SD Memory Card

With technology advancing and electronic devices becoming smaller and smaller, electronics designers have had to content with some very particular issues. One of the main issues they have had to deal with is how to store memory in smaller and smaller devices. For some devices, the challenge of storing memory in such a small space has led to some innovative solutions. For the makers of the SD memory card, it meant creating a memory card that got smaller and smaller as, on the other hand, its capacity for memory storage grew larger and larger.

Secure Digital (otherwise known as SD) is a memory card format. These memory cards are a type of technology known as non-volatile, simply meaning that they can store information even when not powered. (An example of volatile memory is Random Access Memory, or RAM, found inside your computer. This type of memory loses everything it has stored when the computer is powered off.) Originally developed by the electronics companies Toshiba, Matsushita, and SanDisk, SD Memory Cards are used to store information from portable devices such as handheld computers, digital cameras, PDAs, media players, mobile phones, GPS receivers, video game consoles and almost every other small electronic device imaginable.

SD memory cards are portable, re-recordable, and handy in that they can hold anywhere from 4 MB to 4 GB in disc space. The high tech SDHC format, though not without its downsides, can hold up to 32 GB of information. SD memory cards were originally designed to compete with Sony’s Memory Stick product. The SD memory card’s proponents played hard, creating the SD Card Association to promote SD cards and counts some thirty high tech companies among its members. The SD memory card triumphed over the Memory Stick format, and now due to the format’s increasing popularity, SD memory card technology is rapidly advancing. The microSD represents some of the newest SD card technology. As of 2008, the microSD was the smallest SD card on the market and had the highest capacity relative to its size. MicroSD cards were originally produced by SanDisk.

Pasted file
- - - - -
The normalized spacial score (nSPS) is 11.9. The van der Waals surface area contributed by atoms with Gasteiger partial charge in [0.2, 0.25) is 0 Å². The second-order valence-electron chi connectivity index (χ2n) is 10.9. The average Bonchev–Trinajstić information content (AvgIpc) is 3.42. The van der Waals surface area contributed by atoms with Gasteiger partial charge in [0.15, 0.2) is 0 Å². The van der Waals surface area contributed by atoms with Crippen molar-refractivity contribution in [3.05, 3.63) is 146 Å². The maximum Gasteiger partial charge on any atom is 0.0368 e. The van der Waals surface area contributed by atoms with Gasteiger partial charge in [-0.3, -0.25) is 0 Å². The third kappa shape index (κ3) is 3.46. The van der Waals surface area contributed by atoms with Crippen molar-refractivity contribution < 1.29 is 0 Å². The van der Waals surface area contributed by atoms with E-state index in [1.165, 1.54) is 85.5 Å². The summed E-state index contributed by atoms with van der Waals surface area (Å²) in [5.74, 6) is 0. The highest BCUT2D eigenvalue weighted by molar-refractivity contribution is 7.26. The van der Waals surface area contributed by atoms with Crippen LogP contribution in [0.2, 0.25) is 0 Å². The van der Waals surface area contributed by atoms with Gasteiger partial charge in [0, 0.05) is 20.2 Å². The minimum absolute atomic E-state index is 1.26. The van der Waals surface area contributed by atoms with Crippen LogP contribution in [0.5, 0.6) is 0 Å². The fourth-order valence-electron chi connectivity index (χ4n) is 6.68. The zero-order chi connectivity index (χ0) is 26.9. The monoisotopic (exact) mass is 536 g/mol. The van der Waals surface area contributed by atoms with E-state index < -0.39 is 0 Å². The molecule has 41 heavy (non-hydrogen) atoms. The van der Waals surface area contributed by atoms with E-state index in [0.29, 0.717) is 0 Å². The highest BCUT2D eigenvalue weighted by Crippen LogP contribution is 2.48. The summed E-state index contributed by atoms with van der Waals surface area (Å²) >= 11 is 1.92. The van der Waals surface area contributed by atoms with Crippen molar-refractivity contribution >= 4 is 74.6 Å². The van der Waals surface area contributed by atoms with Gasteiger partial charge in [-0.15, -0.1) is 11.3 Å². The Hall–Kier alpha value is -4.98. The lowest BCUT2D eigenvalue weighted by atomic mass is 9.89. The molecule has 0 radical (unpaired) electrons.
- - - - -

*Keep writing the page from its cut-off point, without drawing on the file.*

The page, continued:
SD memory cards are used in all sorts of devices, including digital cameras, handheld computers, PDA’s, portable media players, mobile phones, and GPS receivers, among many other practical uses.

SD memory cards are promoted by a nonprofit organization called the SD Card Association. This association develops and publishes technical standards for SD Card technology. Also, being so invested in those standards, it promotes the further use, expansion and development of the technology. The association was founded on January 28, 2008 by Matsushita Electric Industrial Company (known in the United States as Panosonic), the SanDisk Corporation, and the Toshiba Corporation. Not surprisingly, those are three of the main companies that have developed and pushed SD memory card technology. The other members of the SD Card Association read like a laundry list of technologically advanced electronics manufacturers, and include Hewlett Packard, NEC Corporation and Infineon Technologies. Not surprisingly, as many digital cameras have come to rely on SD memory cards for photo and video storage, major photography companies such as the Eastman Kodak Company and Canon are also members. To round out the list are companies best known for making small devices like cell phones. These include Samsung, Motorola and Nokia.

Because of the SD memory cards popularity for use in cameras and other small electronic devices, it is a safe bet to say that the technology will continue to grow and expand. That is, of course, until the next great memory card technology comes along and the world discovers a newer, faster, smaller and more efficient way to store our all important data.

This SD Memory Card Review is Written/Updated on Sep 18th, 2009 and filed under Consumer Electronics. Both comments and pings are currently closed.

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